Chase may have characterized the claim as involving an oral agreement in part because Williams first told the McGees that the foreclosure " will be postponed''" pending a determination on their HAMP application. Def.'s Rebuttal [39] at 4 (quoting Compl. [3-1] ¶ 17). But Chase never acknowledges the McGees' subsequent averment that Johnson Freedman told them "the foreclosure was postponed.'" Compl. [3-1] ¶ 18 (emphasis added). This statement is assumed true under Rule 12(b)(6), and it seemingly represents a present fact rather than an oral promise of future performance. See Spragins v. Sunburst Bank, 605 So.2d 777, 780 (Miss. 1992) (noting difference between statement of fact and promise of future conduct); see also Roberts v. Fed. Loan Home Corp., No. H-11-3304, 2013 WL 1345222, at *5 n.2 (S.D. Tex. Mar. 30, 2013). And that may distinguish the parties' authority. The Court has not decided which party has properly framed the issue, but it would like to hear more from the parties regarding the way the claims should be framed and from Chase regarding the viability of the misrepresentation claims if framed as the McGees urge.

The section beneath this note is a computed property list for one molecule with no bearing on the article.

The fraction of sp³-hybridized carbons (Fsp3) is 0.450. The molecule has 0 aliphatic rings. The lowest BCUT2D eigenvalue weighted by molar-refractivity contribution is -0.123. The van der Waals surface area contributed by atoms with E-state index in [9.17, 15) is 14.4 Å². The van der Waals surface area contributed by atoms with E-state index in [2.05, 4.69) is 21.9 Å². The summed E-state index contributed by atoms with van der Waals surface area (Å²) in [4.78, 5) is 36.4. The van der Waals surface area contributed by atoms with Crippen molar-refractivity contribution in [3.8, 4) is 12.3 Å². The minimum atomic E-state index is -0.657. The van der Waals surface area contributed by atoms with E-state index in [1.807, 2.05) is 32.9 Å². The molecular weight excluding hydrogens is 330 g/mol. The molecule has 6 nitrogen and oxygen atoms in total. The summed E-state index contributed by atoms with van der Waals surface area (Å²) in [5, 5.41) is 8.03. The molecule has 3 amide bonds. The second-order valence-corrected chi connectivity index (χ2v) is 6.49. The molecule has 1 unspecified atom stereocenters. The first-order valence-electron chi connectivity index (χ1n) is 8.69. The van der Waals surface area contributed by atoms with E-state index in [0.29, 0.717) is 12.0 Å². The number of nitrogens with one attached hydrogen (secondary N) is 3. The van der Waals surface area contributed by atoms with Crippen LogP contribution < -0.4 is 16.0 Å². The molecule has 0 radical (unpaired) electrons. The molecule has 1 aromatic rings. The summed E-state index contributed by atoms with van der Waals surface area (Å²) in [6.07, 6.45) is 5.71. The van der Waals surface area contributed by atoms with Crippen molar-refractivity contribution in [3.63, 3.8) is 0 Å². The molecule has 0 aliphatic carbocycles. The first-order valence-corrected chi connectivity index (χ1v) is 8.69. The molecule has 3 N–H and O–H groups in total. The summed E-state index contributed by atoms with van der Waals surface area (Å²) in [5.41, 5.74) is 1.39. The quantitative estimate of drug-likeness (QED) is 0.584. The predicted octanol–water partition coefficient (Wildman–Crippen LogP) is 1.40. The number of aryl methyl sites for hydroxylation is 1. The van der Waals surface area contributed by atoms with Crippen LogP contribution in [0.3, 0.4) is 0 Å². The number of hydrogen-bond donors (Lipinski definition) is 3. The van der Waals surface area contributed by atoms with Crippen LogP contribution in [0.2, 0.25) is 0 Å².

The Court would also welcome additional argument on the wrongful-foreclosure claim in Count III. In particular, the McGees have not adequately addressed all of Chase's arguments, including those related to the "intermediate theory" and standing. And though Chase has addressed most of the McGees' theories, it has not directly addressed the argument that the foreclosure was negligently conducted. It could be that Chase's other arguments address this alternative avenue for proving wrongful foreclosure, but the Court would welcome additional clarity.

IV. Conclusion

The Court has considered the parties' arguments. Those not specifically addressed would not have changed the outcome. For the foregoing reasons, the Court grants Chase's Motion to Dismiss [32] without prejudice as to Plaintiffs' claims for fraudulent and negligent misrepresentation, negligence, wrongful foreclosure, breach of the duty of good faith and fair dealing, and exemplary damages; and with prejudice as to their claims for intentional and negligent infliction of emotional distress. Plaintiffs may file a motion for leave to amend within 14 days of the entry of this order. All other briefing deadlines are set by local rule.